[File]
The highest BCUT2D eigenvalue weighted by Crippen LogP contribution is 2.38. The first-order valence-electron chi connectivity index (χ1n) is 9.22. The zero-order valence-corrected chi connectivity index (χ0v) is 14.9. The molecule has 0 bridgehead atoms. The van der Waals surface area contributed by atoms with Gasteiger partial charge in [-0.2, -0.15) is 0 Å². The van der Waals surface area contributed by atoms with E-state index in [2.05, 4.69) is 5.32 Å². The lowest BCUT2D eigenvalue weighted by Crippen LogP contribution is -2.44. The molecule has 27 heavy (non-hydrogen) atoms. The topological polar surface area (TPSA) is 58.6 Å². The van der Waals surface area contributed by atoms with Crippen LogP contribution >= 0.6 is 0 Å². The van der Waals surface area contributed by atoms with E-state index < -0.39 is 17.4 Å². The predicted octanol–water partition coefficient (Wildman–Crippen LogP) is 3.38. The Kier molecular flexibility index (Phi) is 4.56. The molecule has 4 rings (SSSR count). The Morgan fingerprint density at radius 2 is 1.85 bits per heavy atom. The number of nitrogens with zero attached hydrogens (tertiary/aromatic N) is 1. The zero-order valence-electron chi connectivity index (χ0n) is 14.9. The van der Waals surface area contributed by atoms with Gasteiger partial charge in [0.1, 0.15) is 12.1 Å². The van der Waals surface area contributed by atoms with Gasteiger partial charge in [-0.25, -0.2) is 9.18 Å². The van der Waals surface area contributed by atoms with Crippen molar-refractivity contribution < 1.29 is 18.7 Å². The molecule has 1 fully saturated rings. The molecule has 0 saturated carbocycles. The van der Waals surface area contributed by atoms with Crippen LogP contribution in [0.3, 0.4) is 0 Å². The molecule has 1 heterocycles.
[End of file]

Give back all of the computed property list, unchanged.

The highest BCUT2D eigenvalue weighted by Crippen LogP contribution is 2.38. The first-order valence-electron chi connectivity index (χ1n) is 9.22. The zero-order valence-corrected chi connectivity index (χ0v) is 14.9. The molecule has 0 bridgehead atoms. The van der Waals surface area contributed by atoms with Gasteiger partial charge in [-0.2, -0.15) is 0 Å². The van der Waals surface area contributed by atoms with E-state index in [2.05, 4.69) is 5.32 Å². The lowest BCUT2D eigenvalue weighted by Crippen LogP contribution is -2.44. The molecule has 27 heavy (non-hydrogen) atoms. The topological polar surface area (TPSA) is 58.6 Å². The van der Waals surface area contributed by atoms with Crippen LogP contribution >= 0.6 is 0 Å². The van der Waals surface area contributed by atoms with E-state index < -0.39 is 17.4 Å². The predicted octanol–water partition coefficient (Wildman–Crippen LogP) is 3.38. The Kier molecular flexibility index (Phi) is 4.56. The molecule has 4 rings (SSSR count). The Morgan fingerprint density at radius 2 is 1.85 bits per heavy atom. The number of nitrogens with zero attached hydrogens (tertiary/aromatic N) is 1. The zero-order valence-electron chi connectivity index (χ0n) is 14.9. The van der Waals surface area contributed by atoms with Gasteiger partial charge in [0.1, 0.15) is 12.1 Å². The van der Waals surface area contributed by atoms with Gasteiger partial charge in [-0.25, -0.2) is 9.18 Å². The van der Waals surface area contributed by atoms with Crippen molar-refractivity contribution < 1.29 is 18.7 Å². The molecule has 1 fully saturated rings. The molecule has 0 saturated carbocycles. The van der Waals surface area contributed by atoms with Crippen LogP contribution in [0.3, 0.4) is 0 Å². The molecule has 1 heterocycles.